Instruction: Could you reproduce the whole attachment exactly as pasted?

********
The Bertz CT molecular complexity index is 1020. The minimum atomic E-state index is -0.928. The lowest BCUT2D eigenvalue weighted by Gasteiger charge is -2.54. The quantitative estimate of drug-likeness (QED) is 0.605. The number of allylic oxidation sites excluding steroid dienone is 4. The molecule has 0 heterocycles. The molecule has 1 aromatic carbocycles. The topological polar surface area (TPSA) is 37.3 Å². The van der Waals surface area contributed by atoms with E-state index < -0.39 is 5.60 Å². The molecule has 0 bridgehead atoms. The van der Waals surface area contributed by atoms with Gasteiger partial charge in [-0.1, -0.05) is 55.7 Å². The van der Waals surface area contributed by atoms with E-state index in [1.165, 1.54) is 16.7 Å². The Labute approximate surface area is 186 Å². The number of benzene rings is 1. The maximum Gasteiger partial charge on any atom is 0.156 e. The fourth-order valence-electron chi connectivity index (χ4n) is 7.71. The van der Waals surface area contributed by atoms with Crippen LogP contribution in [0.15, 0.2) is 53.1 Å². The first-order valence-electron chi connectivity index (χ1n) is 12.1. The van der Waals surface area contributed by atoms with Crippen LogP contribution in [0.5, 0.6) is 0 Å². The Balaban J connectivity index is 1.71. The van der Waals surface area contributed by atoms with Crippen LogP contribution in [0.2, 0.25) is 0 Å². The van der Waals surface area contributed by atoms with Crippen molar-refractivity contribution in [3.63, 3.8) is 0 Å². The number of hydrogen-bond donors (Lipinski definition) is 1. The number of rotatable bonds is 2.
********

The Bertz CT molecular complexity index is 1020. The minimum atomic E-state index is -0.928. The lowest BCUT2D eigenvalue weighted by Gasteiger charge is -2.54. The quantitative estimate of drug-likeness (QED) is 0.605. The number of allylic oxidation sites excluding steroid dienone is 4. The molecule has 0 heterocycles. The molecule has 1 aromatic carbocycles. The topological polar surface area (TPSA) is 37.3 Å². The van der Waals surface area contributed by atoms with E-state index < -0.39 is 5.60 Å². The molecule has 0 bridgehead atoms. The van der Waals surface area contributed by atoms with Gasteiger partial charge in [-0.1, -0.05) is 55.7 Å². The van der Waals surface area contributed by atoms with E-state index in [1.165, 1.54) is 16.7 Å². The Labute approximate surface area is 186 Å². The number of benzene rings is 1. The maximum Gasteiger partial charge on any atom is 0.156 e. The fourth-order valence-electron chi connectivity index (χ4n) is 7.71. The van der Waals surface area contributed by atoms with Crippen LogP contribution in [0.15, 0.2) is 53.1 Å². The first-order valence-electron chi connectivity index (χ1n) is 12.1. The van der Waals surface area contributed by atoms with Crippen LogP contribution in [0.5, 0.6) is 0 Å². The Balaban J connectivity index is 1.71. The van der Waals surface area contributed by atoms with Crippen LogP contribution in [0.2, 0.25) is 0 Å². The van der Waals surface area contributed by atoms with Crippen molar-refractivity contribution in [3.63, 3.8) is 0 Å². The number of hydrogen-bond donors (Lipinski definition) is 1. The number of rotatable bonds is 2.